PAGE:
Mia Dyson - The Moment
Record Label: Black Door Records/MGM Distribution
Release Date: April 24, 2013
Australian singer-songwriter Mia Dyson is no stranger to praise. The 32-year-old received glowing marks for 2003's Cold Water and its follow-up Parking Lots won the 2005 ARIA Awards for Best Blues and Roots Album. She is also no stranger to amphitheater-size staging and to date has shared bills with the likes of Eric Clapton, Frank Zappa, Stevie Nicks and Chris Isaak, to name but a few. On The Moment, her fourth full-length and first since moving to America full-time. Whether the move has anything to do it remains to be seen, but let this be known: Dyson has written the record of her career and arguably one of 2013's best.
The Moment comes out swinging with the full-throated, big-hearted barreling rocker "When the Moment Comes" and it has a power and confidence that could transform an entire room in mere seconds. Ditto to the brawny firecracker "Pistol" and the slow-burning lead single "Tell Me." The latter is a gently rolling ballad that would do Janice Joplin proud. "Fill Yourself" draws its energy from three distinct things: Dyson's Lucinda Williams-esque growl, kinetic guitars and rollicking piano that lingers long after the song winds its way to the finish. Tender piano unravels "The Outskirts of Town," a sturdy ballad about blue-collar workers that feels like a long lost page from the Bruce Springsteen handbook.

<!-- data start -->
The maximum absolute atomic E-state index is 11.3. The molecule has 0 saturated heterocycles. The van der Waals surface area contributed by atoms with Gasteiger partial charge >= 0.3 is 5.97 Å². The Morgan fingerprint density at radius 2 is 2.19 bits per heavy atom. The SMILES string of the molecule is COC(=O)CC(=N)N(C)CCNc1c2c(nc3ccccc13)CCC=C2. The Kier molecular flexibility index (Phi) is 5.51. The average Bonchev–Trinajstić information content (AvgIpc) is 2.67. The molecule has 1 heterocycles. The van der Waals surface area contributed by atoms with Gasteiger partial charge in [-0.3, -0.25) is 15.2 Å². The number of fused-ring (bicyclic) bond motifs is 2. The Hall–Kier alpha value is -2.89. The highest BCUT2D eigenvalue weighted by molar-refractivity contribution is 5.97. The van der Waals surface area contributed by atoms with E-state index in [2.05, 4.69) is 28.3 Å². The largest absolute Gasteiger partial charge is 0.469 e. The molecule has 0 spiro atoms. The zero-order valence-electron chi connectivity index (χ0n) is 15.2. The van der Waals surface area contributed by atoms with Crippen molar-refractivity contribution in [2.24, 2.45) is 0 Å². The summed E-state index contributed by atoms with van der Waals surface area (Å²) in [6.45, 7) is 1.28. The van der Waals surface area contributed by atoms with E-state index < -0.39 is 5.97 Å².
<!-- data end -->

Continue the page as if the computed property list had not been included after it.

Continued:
Rather unexpectedly, the disc to a crawl on the spartan and weary "Dancing on the Edge," but halfway through the song builds and second by second it rises meteorically resulting in one of Dyson's best to date and clearly one of The Moment's breakout efforts. Like most of its predecessors "Jesse" begins rather tepidly before diving into organ-drenched utopia. "To Fight is to Lose," which appeared in a 2012 episode of TV show Bones draws on lap steel and Dyson's strong lungs to do all the heavy lifting. While it isn't nearly as vibrant as any of its predecessors there is still something rewarding about it. Dyson puts her best foot forward on "Cigarettes," an organ-laden effort that once again calls to mind Lucinda Williams. When the disc finally winds to a close with the simple "Two Roads," the urge to go back the beginning and start again is almost too hard to resist. Tremendous in every sense of the word, The Moment is another solid step forward for an artist who makes music appear as effortless as tying a pair of sneakers.